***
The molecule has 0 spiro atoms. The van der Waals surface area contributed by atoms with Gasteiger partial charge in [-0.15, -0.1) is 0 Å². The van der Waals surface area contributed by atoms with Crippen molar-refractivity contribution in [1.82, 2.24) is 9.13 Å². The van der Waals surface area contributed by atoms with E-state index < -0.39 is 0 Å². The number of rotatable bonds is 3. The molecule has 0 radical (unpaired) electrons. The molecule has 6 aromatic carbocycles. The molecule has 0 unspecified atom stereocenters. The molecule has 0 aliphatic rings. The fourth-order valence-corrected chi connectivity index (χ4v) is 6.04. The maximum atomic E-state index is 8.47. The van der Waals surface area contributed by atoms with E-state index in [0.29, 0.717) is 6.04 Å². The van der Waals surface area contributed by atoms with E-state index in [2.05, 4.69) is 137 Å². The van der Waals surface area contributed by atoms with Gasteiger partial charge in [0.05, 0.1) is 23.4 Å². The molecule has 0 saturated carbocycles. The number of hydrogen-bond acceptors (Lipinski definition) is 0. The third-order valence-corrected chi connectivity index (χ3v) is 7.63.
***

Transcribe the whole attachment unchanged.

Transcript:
The molecule has 0 spiro atoms. The van der Waals surface area contributed by atoms with Gasteiger partial charge in [-0.15, -0.1) is 0 Å². The van der Waals surface area contributed by atoms with Crippen molar-refractivity contribution in [1.82, 2.24) is 9.13 Å². The van der Waals surface area contributed by atoms with E-state index < -0.39 is 0 Å². The number of rotatable bonds is 3. The molecule has 0 radical (unpaired) electrons. The molecule has 6 aromatic carbocycles. The molecule has 0 unspecified atom stereocenters. The molecule has 0 aliphatic rings. The fourth-order valence-corrected chi connectivity index (χ4v) is 6.04. The maximum atomic E-state index is 8.47. The van der Waals surface area contributed by atoms with E-state index in [0.29, 0.717) is 6.04 Å². The van der Waals surface area contributed by atoms with E-state index in [2.05, 4.69) is 137 Å². The van der Waals surface area contributed by atoms with Gasteiger partial charge in [0.05, 0.1) is 23.4 Å². The molecule has 0 saturated carbocycles. The number of hydrogen-bond acceptors (Lipinski definition) is 0. The third-order valence-corrected chi connectivity index (χ3v) is 7.63.